shame

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a shame

An unfortunate situation. The term is used either in consolation or ironically. I heard that things didn't work out between you two, that's a real shame. You only have two yachts after the third one sunk? Aw, what a shame!
See also: shame

name and shame

1. verb phrase To publicly name or otherwise identify a person, group, or organization that is guilty of some criminal or anti-social act so as to expose him, her, or them to public shame. The federal agency's plan—to name and shame local criminals across the country with a published list of their names and convictions—is being branded by some advocacy groups as a violation of privacy.
2. noun phrase The act of exposing a culpable person, group, or organization to public shame. Look, I'm just as upset as anyone, but I'm not willing to take part in some name and shame against everyone in the neighborhood!
See also: and, name, shame

crying shame

Fig. a very unfortunate situation; a real shame. It's a crying shame that people cannot afford adequate housing. That your father could not attend graduation was a crying shame.
See also: crying, shame

Fool me once, shame on you; fool me twice, shame on me.

Prov. After being tricked once, one should be wary, so that the person cannot trick you again. Fred: Would you like a can of peanuts? Jane: The last can of peanuts you gave me had a toy snake in it. Fred: This one really is peanuts. Jane: Fool me once, shame on you; fool me twice, shame on me.
See also: fool, on, shame

For shame!

That is shameful! Sue: Did you hear that Tom was in jail? Fred: For shame! What did he do? Sue: Nobody knows. Mary: I've decided not to go to the conference. John: For shame! Who will represent us?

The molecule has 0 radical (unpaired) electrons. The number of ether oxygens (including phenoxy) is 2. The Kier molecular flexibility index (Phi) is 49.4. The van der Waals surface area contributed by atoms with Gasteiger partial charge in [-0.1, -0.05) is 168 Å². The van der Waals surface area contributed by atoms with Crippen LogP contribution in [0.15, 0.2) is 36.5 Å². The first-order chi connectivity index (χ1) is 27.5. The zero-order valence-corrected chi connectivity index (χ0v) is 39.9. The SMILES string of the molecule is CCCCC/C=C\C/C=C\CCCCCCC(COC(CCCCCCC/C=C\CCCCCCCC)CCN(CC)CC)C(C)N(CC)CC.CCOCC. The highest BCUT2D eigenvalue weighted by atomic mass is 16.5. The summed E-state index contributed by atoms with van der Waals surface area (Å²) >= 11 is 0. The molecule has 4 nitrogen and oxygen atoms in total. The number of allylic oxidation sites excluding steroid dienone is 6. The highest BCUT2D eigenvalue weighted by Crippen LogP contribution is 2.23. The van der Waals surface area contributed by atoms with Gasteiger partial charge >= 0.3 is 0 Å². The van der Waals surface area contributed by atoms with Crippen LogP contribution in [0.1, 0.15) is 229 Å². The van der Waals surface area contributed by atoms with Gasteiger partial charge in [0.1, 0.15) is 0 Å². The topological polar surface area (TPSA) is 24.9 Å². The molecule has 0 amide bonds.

hide one's face in shame

Fig. to cover one's face because of shame or embarrassment. Mary was so embarrassed. She could only hide her face in shame. When Tom broke Ann's crystal vase, he wanted to hide his face in shame.
See also: face, hide, shame

put someone to shame

 
1. to embarrass someone; to make someone ashamed. I put him to shame by telling everyone about his bad behavior.
2. to show someone up. Your excellent efforts put us all to shame.
See also: put, shame

shame of it (all)

That is so shameful!; I am so embarrassed; I am shocked. (Considerable use jocularly or as a parody. Compare this with For shame!) John: Good grief! I have a pimple! Always, just before a date. Andy: The shame of it all! Tom: John claims that he cheated on his taxes. Bill: Golly! The shame of it!
See also: of, shame

shame on you

a phrase scolding someone for being naughty. (*Typically said to a child or to an adult for a childish infraction.) John: I think I broke one of your figurines. Mary: Shame on you! John: I'll replace it, of course. Mary: Thanks, I sort of liked it. "Shame on you!" said Mary. "You should have known better!"
See also: on, shame

Tell the truth and shame the devil.

Prov. to tell the truth even though you have strong reasons for concealing it. Jill: Have you been using my computer without asking permission? Jane: Uh... no.... Jill: Come on, Jane, tell the truth and shame the devil.
See also: and, devil, shame, tell, truth

What a pity!

 and What a shame!
Fig. an expression of consolation meaning That's too bad. (Can also be used sarcastically.) Bill: I'm sorry to tell you that the cat died today. Mary: What a pity! Mary: The cake is ruined! Sally: What a shame!

it's a crying shame

(spoken)
it is a great misfortune It's a crying shame when someone has worked hard and then loses everything because of someone else's dishonesty.
See also: crying, shame

put somebody to shame

to cause someone to be embarrassed I thought I was in pretty good shape for hiking, but Astrid, who is in her 70s, put me to shame.
See also: put, shame

shame on you

(spoken)
you should feel embarrassed by something you have done Protesters chanted “shame on you” at the university's president. Shame on me for not checking the schedule and getting there half an hour late.